Meereis et al. (2018) [24] compared the polymerisation shrinkage stress in different materials, including bulk-fill resins. This showed that bulk-fill resins demonstrate better potential for reduced shrinkage stress, especially if materials with a low modulus of elasticity are used, hence favouring the use of fluid materials instead of materials with higher viscosities. However, the authors also list other studies that contradict this statement. Thus, they conclude that bulk-fill resins showed only a moderate potential in reducing mechanical stress.
Veloso et al. (2018) [25] divided bulk-fill resins into two groups (base/flowable and full-body/sculptable), and these were independently evaluated against conventional composite resins. The parameters evaluated were anatomic form, marginal discoloration, secondary caries, composite resin fracture, tooth fracture and postoperative sensitivity. The results showed no significant differences, either with the base/flowable bulk-fill or with the full-body/sculptable bulk-fill. This way, the clinical performance of bulk-fill composite resins is comparable to conventional resins in direct posterior restorations.
Finally, in Zotti et al. (2021) [26], bulk-fill resin restorations showed a 5.1% reduction in the risk of marginal discoloration and 1.4% of secondary caries while demonstrating a 6.5% increase in the risk of marginal misfit when compared with conventional composite resins. However, the author notes the possible low evidence of the meta-analysis performed and mentions that a possible risk of associated bias is present.

3. Meta-Analysis

The exclusions in three studies were due to the lack of quantitative data comparing bulk-fill resins and conventional resins, namely in Gerula-Szymańska et al. (2020) [22], Meereis et al. (2018) [24] and Veloso et al. (2018) [25]. In the study by Zotti et al. (2021) [26], there was no report of the number of events in each group, only the total number of teeth included.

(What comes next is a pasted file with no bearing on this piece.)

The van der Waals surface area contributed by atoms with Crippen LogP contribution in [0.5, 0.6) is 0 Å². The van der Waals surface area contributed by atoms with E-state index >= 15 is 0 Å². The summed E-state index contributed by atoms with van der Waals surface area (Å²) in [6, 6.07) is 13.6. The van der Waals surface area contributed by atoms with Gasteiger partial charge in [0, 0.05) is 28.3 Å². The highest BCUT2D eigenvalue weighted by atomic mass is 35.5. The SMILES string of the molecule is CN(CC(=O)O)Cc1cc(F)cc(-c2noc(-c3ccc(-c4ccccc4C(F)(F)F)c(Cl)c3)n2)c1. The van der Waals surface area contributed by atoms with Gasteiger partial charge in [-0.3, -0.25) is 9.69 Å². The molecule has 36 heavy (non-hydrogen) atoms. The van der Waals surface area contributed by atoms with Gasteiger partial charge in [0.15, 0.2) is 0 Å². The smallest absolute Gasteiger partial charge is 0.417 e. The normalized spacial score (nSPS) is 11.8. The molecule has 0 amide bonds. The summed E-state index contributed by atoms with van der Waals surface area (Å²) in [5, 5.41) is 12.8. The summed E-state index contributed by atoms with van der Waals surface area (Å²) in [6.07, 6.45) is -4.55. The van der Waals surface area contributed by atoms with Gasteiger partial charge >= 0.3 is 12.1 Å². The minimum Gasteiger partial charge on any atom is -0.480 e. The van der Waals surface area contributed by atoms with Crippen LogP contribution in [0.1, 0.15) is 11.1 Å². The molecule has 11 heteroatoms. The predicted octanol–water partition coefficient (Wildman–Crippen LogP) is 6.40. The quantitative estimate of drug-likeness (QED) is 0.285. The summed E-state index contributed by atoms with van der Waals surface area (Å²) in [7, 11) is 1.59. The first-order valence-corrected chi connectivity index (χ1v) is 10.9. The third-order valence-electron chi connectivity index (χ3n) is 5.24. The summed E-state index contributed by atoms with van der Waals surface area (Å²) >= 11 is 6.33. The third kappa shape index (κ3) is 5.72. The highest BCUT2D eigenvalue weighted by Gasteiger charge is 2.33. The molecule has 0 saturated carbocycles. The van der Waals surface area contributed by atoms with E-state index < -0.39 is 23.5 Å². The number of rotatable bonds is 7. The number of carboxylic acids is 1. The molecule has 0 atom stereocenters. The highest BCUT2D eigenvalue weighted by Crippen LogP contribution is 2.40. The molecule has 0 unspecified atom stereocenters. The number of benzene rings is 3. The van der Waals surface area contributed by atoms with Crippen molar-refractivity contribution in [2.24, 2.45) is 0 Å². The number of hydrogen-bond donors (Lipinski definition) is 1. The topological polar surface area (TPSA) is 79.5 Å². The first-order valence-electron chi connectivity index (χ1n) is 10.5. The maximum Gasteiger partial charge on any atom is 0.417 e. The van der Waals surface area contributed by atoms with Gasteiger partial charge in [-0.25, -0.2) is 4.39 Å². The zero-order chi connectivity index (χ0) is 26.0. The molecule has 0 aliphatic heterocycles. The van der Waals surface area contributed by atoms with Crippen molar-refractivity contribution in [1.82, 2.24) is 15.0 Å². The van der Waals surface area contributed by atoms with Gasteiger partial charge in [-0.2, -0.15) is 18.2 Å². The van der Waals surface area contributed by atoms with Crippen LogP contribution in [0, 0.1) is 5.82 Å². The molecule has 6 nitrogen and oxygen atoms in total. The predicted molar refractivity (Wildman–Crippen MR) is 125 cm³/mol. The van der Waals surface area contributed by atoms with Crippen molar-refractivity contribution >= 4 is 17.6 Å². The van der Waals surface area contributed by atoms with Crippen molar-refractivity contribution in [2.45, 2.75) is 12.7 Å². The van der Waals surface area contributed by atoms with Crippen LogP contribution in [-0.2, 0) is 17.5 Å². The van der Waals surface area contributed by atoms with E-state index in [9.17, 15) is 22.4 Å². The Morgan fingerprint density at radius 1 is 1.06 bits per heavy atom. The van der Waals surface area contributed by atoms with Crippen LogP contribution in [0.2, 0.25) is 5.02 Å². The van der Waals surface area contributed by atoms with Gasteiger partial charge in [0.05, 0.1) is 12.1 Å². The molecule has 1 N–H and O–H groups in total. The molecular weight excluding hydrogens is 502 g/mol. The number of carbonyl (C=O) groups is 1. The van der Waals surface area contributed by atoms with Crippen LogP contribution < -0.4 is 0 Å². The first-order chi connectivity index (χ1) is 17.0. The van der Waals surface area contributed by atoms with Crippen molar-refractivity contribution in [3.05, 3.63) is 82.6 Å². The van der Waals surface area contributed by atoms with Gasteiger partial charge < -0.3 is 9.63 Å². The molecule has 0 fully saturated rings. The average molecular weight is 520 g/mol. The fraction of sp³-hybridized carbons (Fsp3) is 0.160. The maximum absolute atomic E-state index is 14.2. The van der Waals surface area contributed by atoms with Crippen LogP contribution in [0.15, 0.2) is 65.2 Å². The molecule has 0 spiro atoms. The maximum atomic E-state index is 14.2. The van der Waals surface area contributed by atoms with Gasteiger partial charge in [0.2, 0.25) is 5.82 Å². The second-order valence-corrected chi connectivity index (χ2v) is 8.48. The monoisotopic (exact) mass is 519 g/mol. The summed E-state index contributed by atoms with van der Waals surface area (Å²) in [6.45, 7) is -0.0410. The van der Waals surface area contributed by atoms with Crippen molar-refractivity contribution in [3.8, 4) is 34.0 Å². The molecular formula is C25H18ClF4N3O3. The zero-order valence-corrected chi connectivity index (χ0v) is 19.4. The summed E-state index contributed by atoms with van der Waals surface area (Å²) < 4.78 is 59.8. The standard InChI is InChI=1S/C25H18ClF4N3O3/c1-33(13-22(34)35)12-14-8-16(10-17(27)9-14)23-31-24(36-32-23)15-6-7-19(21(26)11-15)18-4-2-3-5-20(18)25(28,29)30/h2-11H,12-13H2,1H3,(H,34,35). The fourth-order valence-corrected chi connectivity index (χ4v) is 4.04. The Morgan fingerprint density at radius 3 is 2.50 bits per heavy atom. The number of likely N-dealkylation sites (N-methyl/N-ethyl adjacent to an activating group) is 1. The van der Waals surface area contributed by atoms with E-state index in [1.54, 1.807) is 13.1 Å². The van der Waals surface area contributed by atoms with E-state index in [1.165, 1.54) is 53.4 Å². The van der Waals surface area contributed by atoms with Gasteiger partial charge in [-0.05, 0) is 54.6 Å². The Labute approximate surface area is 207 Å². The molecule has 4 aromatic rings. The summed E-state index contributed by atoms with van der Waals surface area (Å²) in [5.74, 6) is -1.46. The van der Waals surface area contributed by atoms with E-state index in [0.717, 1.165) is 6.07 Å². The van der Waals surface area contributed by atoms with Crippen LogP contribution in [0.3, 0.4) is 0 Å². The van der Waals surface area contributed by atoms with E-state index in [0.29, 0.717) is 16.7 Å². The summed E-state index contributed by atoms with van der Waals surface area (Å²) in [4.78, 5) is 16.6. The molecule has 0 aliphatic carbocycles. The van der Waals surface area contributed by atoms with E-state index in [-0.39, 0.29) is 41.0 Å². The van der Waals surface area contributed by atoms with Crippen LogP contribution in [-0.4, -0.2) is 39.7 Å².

In the evaluation of discoloration or marginal staining, the type of composite resin used seems to be negligible.
Regarding the marginal adaptation, the type of composite resin used seems to be irrelevant. However, both previous meta-analyses report a trend towards better results with conventional resin, although none of the results are statistically significant. The overall result is also not statistically significant, but it appears to be about four times more likely to obtain a favourable result with a conventional resin than with a bulk-fill resin.
Concerning the appearance of secondary caries, the results with conventional resin or bulk-fill resin are similar.
In assessing the restoration integrity, the type of composite resin used also appears to be irrelevant, with similar clinical results for both types of composite resin.

4. Quality of the Included Reviews

All studies presented information related to the PICO question applied inclusion criteria and used comprehensive research. The study selection was performed in duplicate in all studies; however, data extraction was not performed in duplicate in two of the studies [21][24]. The list of excluded studies was not presented in five reviews [1][20][21][22][26]. The description of included studies was performed in all studies. All articles presented the assessment of the risk of bias of the included studies, as well as the results of the statistical combination, while none of the articles referred to the funding of the included studies. The effect of ROB on the statistical combination was not shown in two of the included articles [1][20] and ROB was not mentioned in the discussion of three of the articles [1][21][22]. Heterogeneity was discussed in all articles. Only one review did not present a publication bias analysis [20]. Finally, two of the studies did not mention any type of publication funding [20][24].
Therefore, with the application of the criteria of the AMSTAR 2 tool, one review was considered of very low quality [21], four reviews qualified as low quality [1][20][22][26] and three were considered of moderate quality [23][24][25][26].

5. Degree of Umbrella Review’ Overlap

In eight systematic reviews selected for this umbrella, a total of 236 primary studies were included. According to the table in the supplementary information, in columns, eight systematic reviews were from recent to past years, and, in rows, 236 primary studies were ranked in the same way. According to the formulas, the CA and CCA were calculated as follows (Equations (1)–(3)) [27][28][29][30]:
N = 278; r = 236; c = 8
CA (covered area) = N/rc = 278/236 × 8 = 278/1888 = 0.147
CCA (corrected covered area) = N – r/rc – r = 278 – 236/(236 × 8) – 236 = 42/ 1652 = 0.025
The results of CA and CCA were in the range between 0 and 5, which is considered a mild overlap. Thus, the low overlap of this umbrella review also confirms the need for conducting an overview such as this.